The University of South Carolina was founded in 1801 as South Carolina College. Located in Columbia, a block from the state's capitol, it was an institution of higher learning primarily for the Palmetto State's sons of the aristocracy.
From its inception, the University was the province of white men from wealthy families.
That hold was temporarily broken during Reconstruction, when African American men could attend from 1873 to 1877. In 1894, the University admitted white women for the first time. After decades of court battles, the University admitted African American men and women in 1963.
Throughout its two centuries, the University honored presidents, faculty, wealthy donors, military leaders and other favorite sons by naming campus buildings in their honor and by plaques and other commemorations on these buildings.
As they stand now, these commemorations as reflections of the past are isolated from the historical context that would provide fuller understanding of the lives of the individuals whose names mark the University landscape as well as the cultural and political context for such commemorations. An examination of commemorations through more analytical lenses has become necessary, as today, many have argued that honoring certain individuals with named buildings and monuments on campus is offensive.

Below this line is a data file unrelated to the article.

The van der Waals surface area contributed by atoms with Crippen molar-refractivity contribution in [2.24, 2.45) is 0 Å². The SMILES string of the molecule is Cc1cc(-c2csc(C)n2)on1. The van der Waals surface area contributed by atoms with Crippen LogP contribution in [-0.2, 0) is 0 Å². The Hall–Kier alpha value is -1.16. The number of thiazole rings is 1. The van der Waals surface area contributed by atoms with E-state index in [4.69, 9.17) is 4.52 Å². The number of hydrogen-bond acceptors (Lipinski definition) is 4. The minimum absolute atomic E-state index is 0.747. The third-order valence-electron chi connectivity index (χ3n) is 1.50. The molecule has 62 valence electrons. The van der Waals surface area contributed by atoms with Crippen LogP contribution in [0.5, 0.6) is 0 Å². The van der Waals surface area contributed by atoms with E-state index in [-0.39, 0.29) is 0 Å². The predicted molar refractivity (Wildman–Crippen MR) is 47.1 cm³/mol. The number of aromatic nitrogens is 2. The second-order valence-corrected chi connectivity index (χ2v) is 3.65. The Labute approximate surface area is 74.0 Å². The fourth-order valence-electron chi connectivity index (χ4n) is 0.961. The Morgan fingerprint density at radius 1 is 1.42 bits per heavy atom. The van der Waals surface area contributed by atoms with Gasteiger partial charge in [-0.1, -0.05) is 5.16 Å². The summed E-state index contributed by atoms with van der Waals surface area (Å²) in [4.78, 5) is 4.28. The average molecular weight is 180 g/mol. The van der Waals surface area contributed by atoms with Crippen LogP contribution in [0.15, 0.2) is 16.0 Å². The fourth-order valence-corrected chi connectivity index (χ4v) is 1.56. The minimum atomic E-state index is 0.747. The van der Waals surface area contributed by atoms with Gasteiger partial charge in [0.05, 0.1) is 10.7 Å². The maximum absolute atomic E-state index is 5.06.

In addition, these names honor individuals with varied histories and disparate ways in which they treated minority groups, particularly those of African American descent. Also, many argue the commemorations now run afoul of the Carolinian Creed, adopted in 1990, which states the University should strive to embrace diversity, discourage bigotry, and promote an inclusive campus.
As background, the Carolinian Creed is inserted here as a statement of our core University values:
As a Carolinian:
- I will practice personal and academic integrity;
- I will respect the dignity of all persons;
- I will respect the rights and property of others;
- I will discourage bigotry, while striving to learn from differences in people, ideas and opinions;